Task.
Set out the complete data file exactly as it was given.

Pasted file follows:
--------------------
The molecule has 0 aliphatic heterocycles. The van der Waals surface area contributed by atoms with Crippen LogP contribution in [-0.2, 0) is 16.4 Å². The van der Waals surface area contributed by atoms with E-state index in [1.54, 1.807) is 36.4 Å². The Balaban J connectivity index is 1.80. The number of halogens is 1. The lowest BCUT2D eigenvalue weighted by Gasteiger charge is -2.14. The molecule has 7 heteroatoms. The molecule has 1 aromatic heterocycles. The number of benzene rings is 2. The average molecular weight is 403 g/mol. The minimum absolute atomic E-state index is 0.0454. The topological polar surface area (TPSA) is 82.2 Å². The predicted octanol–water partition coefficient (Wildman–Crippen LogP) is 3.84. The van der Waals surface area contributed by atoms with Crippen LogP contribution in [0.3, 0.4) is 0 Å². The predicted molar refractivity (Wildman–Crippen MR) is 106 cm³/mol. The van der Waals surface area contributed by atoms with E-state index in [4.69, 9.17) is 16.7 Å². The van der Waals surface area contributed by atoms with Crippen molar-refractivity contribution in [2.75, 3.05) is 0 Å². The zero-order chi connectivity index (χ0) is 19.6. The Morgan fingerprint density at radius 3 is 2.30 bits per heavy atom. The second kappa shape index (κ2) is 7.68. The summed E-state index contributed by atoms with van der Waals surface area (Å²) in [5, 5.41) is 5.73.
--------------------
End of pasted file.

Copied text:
The molecule has 0 aliphatic heterocycles. The van der Waals surface area contributed by atoms with Crippen LogP contribution in [-0.2, 0) is 16.4 Å². The van der Waals surface area contributed by atoms with E-state index in [1.54, 1.807) is 36.4 Å². The Balaban J connectivity index is 1.80. The number of halogens is 1. The lowest BCUT2D eigenvalue weighted by Gasteiger charge is -2.14. The molecule has 7 heteroatoms. The molecule has 1 aromatic heterocycles. The number of benzene rings is 2. The average molecular weight is 403 g/mol. The minimum absolute atomic E-state index is 0.0454. The topological polar surface area (TPSA) is 82.2 Å². The predicted octanol–water partition coefficient (Wildman–Crippen LogP) is 3.84. The van der Waals surface area contributed by atoms with Crippen LogP contribution in [0.3, 0.4) is 0 Å². The predicted molar refractivity (Wildman–Crippen MR) is 106 cm³/mol. The van der Waals surface area contributed by atoms with E-state index in [4.69, 9.17) is 16.7 Å². The van der Waals surface area contributed by atoms with Crippen molar-refractivity contribution in [2.75, 3.05) is 0 Å². The zero-order chi connectivity index (χ0) is 19.6. The Morgan fingerprint density at radius 3 is 2.30 bits per heavy atom. The second kappa shape index (κ2) is 7.68. The summed E-state index contributed by atoms with van der Waals surface area (Å²) in [5, 5.41) is 5.73.